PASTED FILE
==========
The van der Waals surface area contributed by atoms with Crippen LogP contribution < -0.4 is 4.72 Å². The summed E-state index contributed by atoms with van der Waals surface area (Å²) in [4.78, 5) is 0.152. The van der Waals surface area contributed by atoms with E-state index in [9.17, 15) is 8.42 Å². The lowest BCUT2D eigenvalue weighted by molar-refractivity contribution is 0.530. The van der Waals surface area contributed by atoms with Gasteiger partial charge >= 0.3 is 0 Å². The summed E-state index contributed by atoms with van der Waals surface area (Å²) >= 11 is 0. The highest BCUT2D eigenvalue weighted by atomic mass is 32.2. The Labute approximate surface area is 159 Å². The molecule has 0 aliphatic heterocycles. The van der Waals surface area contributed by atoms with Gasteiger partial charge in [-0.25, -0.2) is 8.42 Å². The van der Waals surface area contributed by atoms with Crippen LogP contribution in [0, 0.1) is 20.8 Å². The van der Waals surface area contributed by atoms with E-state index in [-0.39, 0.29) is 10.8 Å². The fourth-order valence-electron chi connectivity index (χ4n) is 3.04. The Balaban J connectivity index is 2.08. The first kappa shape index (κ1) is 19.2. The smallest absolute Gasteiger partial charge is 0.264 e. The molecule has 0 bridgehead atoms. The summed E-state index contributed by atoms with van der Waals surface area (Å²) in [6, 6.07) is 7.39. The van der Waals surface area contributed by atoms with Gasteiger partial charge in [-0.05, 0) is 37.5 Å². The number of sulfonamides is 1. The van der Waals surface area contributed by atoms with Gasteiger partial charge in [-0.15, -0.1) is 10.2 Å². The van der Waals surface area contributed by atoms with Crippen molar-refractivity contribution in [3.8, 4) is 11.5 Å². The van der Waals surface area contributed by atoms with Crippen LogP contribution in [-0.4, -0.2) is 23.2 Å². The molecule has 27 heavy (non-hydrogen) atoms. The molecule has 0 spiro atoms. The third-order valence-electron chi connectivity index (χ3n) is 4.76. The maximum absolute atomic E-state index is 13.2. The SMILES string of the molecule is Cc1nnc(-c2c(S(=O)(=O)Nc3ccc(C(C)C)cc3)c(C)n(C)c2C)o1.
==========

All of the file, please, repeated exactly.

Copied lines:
The van der Waals surface area contributed by atoms with Crippen LogP contribution < -0.4 is 4.72 Å². The summed E-state index contributed by atoms with van der Waals surface area (Å²) in [4.78, 5) is 0.152. The van der Waals surface area contributed by atoms with E-state index in [9.17, 15) is 8.42 Å². The lowest BCUT2D eigenvalue weighted by molar-refractivity contribution is 0.530. The van der Waals surface area contributed by atoms with Gasteiger partial charge >= 0.3 is 0 Å². The summed E-state index contributed by atoms with van der Waals surface area (Å²) >= 11 is 0. The highest BCUT2D eigenvalue weighted by atomic mass is 32.2. The Labute approximate surface area is 159 Å². The molecule has 0 aliphatic heterocycles. The van der Waals surface area contributed by atoms with Gasteiger partial charge in [-0.25, -0.2) is 8.42 Å². The van der Waals surface area contributed by atoms with Crippen LogP contribution in [0, 0.1) is 20.8 Å². The van der Waals surface area contributed by atoms with E-state index in [-0.39, 0.29) is 10.8 Å². The fourth-order valence-electron chi connectivity index (χ4n) is 3.04. The Balaban J connectivity index is 2.08. The first kappa shape index (κ1) is 19.2. The smallest absolute Gasteiger partial charge is 0.264 e. The molecule has 0 bridgehead atoms. The summed E-state index contributed by atoms with van der Waals surface area (Å²) in [6, 6.07) is 7.39. The van der Waals surface area contributed by atoms with Gasteiger partial charge in [-0.05, 0) is 37.5 Å². The number of sulfonamides is 1. The van der Waals surface area contributed by atoms with Gasteiger partial charge in [-0.15, -0.1) is 10.2 Å². The van der Waals surface area contributed by atoms with Crippen molar-refractivity contribution in [3.8, 4) is 11.5 Å². The van der Waals surface area contributed by atoms with Crippen LogP contribution in [-0.4, -0.2) is 23.2 Å². The molecule has 27 heavy (non-hydrogen) atoms. The molecule has 0 spiro atoms. The third-order valence-electron chi connectivity index (χ3n) is 4.76. The maximum absolute atomic E-state index is 13.2. The SMILES string of the molecule is Cc1nnc(-c2c(S(=O)(=O)Nc3ccc(C(C)C)cc3)c(C)n(C)c2C)o1.